India retains rank as world's largest remittance recipient

India retains rank as worlds largest remittance recipient
The UAE remained among the top five markets that sent out remittances in 2015.

Issac John

Published: Thu 14 Apr 2016, 5:11 PM

Last updated: Fri 15 Apr 2016, 8:33 AM

India retained its position as the world's largest recipient of remittances from abroad in 2015 by attracting $69 billion despite experiencing a $1 billion drop from the previous year, the first decline since 2009, the World Bank said on Thursday.
Other large remittance recipients in 2015 were China, with $64 billion, the Philippines ($28 billion), Mexico ($25 billion) and Nigeria ($21 billion).
The World Bank said while remittances to developing countries amounted to $431.6 billion in 2015, an increase of 0.4 per cent over $430 billion in 2014, total global remittances, which include those to high-income countries, contracted by 1.7 per cent to $581.6 billion in 2015, from $592 billion in 2014.
"The growth pace in 2015 was the slowest since the global financial crisis," the Washington-based bank said in its annual report "Migration and Development Brief."
The remittances to India fell short of the $72 billion World Bank estimated for 2015. Traditionally, the GCC is the second-largest source for remittances after North America, accounting for around 35 per cent of the total remittances to India.
In 2014, the total global remittances were $583 billion. The US led the sending markets with $131 billion transferred out, followed by Saudi Arabia ($45 billion), the UAE ($29 billion), the UK ($25 billion) and Germany ($24 billion). Meanwhile, the top five fund-receiving countries are India ($70 billion), China ($64 billion), the Philippines ($28 billion), Mexico ($25 billion) and France ($25 billion). The United States, Saudi Arabia, Germany, Russia and the UAE remain the top five migrant destination countries.
In 2014, remittances from the UAE to India were estimated to be between $12.5 billion and $15 billion.
"Remittances to India, the South Asian region's largest economy and the world's largest remittance recipient, decreased by 2.1 per cent in 2015, to USD 68.9 billion. This marks the first decline in remittances since 2009," the World Bank report said.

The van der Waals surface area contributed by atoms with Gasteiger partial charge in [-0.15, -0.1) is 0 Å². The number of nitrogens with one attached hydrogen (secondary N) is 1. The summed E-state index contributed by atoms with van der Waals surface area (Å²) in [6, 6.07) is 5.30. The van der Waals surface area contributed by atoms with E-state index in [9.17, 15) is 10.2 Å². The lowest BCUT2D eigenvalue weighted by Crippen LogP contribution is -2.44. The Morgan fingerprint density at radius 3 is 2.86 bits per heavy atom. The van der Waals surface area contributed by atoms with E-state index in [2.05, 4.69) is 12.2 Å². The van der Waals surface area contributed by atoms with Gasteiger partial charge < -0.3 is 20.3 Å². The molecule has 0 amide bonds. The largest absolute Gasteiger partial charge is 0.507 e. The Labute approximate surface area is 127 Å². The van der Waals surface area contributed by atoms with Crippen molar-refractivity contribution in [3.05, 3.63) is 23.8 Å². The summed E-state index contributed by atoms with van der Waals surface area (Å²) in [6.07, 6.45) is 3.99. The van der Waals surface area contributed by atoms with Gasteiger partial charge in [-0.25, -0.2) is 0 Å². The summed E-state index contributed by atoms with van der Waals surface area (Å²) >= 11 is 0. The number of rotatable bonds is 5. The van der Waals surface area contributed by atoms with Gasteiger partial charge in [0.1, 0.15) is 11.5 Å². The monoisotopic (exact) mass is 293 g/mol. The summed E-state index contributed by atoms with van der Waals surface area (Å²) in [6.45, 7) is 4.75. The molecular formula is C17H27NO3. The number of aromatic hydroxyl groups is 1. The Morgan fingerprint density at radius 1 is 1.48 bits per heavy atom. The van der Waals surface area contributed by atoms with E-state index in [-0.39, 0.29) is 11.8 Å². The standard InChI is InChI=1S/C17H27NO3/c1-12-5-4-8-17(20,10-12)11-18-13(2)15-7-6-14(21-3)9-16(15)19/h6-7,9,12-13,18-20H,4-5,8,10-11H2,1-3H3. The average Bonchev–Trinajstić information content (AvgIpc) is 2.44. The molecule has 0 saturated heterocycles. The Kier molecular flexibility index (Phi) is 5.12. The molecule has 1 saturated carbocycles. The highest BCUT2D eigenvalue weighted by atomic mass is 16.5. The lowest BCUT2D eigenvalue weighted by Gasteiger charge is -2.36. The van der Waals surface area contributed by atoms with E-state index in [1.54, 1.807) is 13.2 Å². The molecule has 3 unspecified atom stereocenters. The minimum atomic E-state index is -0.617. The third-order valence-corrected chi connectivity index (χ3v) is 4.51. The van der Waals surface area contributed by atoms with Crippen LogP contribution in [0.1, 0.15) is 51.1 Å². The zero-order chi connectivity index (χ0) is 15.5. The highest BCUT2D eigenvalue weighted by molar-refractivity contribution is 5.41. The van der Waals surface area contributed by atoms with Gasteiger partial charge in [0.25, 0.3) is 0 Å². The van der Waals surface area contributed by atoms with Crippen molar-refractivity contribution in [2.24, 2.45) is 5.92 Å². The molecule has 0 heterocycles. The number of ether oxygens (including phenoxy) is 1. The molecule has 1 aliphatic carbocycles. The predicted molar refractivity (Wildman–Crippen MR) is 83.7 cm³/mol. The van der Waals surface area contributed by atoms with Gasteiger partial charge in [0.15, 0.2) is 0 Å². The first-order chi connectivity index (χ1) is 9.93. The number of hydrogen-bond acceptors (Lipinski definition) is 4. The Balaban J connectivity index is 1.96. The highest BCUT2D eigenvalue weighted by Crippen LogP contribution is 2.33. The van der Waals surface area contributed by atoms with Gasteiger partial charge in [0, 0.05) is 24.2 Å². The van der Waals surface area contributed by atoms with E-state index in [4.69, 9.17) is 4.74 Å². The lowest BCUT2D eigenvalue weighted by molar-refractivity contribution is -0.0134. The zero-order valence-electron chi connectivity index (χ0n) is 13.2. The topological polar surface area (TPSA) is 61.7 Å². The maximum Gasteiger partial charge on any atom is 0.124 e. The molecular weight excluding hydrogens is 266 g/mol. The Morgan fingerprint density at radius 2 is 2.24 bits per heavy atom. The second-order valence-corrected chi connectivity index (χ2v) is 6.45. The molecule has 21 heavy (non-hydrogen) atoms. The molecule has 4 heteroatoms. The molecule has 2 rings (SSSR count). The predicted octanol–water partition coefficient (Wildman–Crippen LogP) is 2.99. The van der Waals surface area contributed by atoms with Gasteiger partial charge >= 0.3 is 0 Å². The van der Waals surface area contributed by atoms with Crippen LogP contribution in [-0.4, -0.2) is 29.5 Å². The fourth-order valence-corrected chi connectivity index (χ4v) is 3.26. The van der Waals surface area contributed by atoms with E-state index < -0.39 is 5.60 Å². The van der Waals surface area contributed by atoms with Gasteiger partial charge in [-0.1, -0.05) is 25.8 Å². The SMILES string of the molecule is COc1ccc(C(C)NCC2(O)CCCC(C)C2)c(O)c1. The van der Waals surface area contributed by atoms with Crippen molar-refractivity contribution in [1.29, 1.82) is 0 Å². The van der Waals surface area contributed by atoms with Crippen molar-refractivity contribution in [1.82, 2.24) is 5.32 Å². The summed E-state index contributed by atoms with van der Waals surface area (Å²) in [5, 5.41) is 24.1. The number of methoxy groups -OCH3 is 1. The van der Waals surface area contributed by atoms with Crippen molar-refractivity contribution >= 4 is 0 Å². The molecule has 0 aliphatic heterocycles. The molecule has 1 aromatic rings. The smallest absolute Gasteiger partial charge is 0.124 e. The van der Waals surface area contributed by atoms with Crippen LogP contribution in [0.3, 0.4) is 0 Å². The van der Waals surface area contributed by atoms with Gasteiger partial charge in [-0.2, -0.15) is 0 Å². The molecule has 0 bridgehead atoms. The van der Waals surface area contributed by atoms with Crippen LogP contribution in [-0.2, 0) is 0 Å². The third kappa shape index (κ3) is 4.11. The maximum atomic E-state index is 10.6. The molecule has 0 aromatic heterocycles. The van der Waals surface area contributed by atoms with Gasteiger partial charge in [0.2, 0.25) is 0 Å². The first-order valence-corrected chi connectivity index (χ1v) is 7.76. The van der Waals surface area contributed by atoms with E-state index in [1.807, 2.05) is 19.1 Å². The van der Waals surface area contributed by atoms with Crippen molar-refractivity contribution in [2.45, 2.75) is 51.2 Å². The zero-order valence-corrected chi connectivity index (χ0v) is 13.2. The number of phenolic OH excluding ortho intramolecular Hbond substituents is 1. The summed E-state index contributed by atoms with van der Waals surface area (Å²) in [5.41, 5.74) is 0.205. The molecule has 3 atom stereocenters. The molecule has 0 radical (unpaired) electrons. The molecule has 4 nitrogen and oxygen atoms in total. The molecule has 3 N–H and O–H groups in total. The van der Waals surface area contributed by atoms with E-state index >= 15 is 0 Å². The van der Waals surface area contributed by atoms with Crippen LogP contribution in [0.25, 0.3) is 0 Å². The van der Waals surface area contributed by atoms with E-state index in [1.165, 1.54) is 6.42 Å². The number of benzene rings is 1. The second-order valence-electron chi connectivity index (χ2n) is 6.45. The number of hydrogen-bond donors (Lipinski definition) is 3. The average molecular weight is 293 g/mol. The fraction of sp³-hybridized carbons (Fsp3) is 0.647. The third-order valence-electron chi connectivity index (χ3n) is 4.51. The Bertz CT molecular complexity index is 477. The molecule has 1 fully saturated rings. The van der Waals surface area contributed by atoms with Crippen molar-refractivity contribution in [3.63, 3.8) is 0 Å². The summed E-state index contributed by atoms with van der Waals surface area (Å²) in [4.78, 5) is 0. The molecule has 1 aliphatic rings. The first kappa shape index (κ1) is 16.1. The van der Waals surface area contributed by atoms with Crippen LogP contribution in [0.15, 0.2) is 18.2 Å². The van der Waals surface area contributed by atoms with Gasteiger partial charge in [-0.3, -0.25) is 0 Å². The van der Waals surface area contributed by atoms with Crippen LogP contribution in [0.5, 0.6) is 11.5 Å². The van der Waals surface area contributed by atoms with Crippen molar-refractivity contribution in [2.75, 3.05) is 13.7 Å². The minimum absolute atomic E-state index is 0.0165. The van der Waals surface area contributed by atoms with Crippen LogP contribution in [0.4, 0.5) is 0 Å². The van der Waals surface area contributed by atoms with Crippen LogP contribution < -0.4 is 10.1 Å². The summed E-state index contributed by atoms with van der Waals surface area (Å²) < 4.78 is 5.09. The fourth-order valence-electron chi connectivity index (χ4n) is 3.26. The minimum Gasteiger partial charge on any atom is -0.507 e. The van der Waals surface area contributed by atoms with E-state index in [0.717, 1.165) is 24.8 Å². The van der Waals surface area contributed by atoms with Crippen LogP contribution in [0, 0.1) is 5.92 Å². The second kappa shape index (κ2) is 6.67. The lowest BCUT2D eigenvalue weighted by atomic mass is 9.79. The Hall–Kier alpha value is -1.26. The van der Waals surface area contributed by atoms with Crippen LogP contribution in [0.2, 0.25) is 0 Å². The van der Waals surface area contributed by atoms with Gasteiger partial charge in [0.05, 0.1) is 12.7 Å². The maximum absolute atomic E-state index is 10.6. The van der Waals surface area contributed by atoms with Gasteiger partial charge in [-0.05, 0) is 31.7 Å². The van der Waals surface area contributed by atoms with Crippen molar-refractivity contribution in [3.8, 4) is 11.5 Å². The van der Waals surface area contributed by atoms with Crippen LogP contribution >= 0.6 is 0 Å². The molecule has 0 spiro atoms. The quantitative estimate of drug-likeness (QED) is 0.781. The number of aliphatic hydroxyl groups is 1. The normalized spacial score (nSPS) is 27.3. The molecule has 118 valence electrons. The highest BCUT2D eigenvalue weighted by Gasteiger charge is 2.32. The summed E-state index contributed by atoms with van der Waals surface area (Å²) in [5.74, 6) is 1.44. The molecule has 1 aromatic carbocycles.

"Remittances are an important and fairly stable source of income for millions of families and of foreign exchange to many developing countries," said Augusto Lopez-Claros, Director of the World Bank's Global Indicators Group.
"However, if remittances continue to slow, and dramatically as in the case of Central Asian countries, poor families in many parts of the world would face serious challenges including nutrition, access to healthcare and education," Lopez-Claros said.
According to the report, the growth of remittances in 2015 slowed from eight per cent in 2014 to 2.5 per cent for Bangladesh, from 16.7 per cent to 12.8 per cent for Pakistan and from 9.6 per cent to 0.5 per cent for Sri Lanka.
"Slower growth may reflect the impact of falling oil prices on remittances from GCC countries," the report said.
For example, in the fourth quarter of 2015, year-on-year growth of remittances to Pakistan from Saudi Arabia and the UAE were 11.7 per cent and 11.6 per cent respectively, a significant deceleration from 17.5 per cent and 42.0 per cent in the first quarter, the report explained.
Also, deprecation of major sending country currencies -- the euro, the Canadian dollar and Australian dollar --- vis-a-vis the US dollar may be playing a role, it noted.
Remittances to Nepal rose dramatically in response to the earthquake, by 20.9 per cent in 2015 versus 3.2 per cent in 2014.
Remittance flows are expected to recover this year, after a bottoming out in 2015, with growth driven by continued economic recovery in the United States and the Euro Area, and a stabilization of U.S. dollar exchange rates of remittance-source countries. In addition to currency movements, oil prices are a key downside risk to this outlook. Should the price of oil suffer unexpected declines, remittances from Russia and the GCC would be further buffeted.
The global average cost of sending $200 was about 7.4 per cent in the fourth quarter of 2015, down slightly from the previous quarter and 0.6 percentage points below the end of 2014. Sub-Saharan Africa, with an average cost of 9.5 per cent, remains the highest-cost region.
Among geographical regions, remittances to the Middle East and North Africa contracted by 0.9 per cent in 2015, from four per cent growth in 2014, largely due to a decline in inflows to Egypt, the region's largest remittance recipient. However, remittances to the region are expected to grow by 2.6 per cent this year to $51.6 billion, from $50.3 billion in 2015.
Remittances to South Asia grew by two per cent in 2015, down from 4.3 per cent in 2014, due to a contraction in flows to India, the world's largest remittance recipient, and Sri Lanka, despite a spike in remittances to Nepal in response to the earthquake. The region is expected to attract $123.3 billion in remittances this year, compared to $117.9 billion in 2015.

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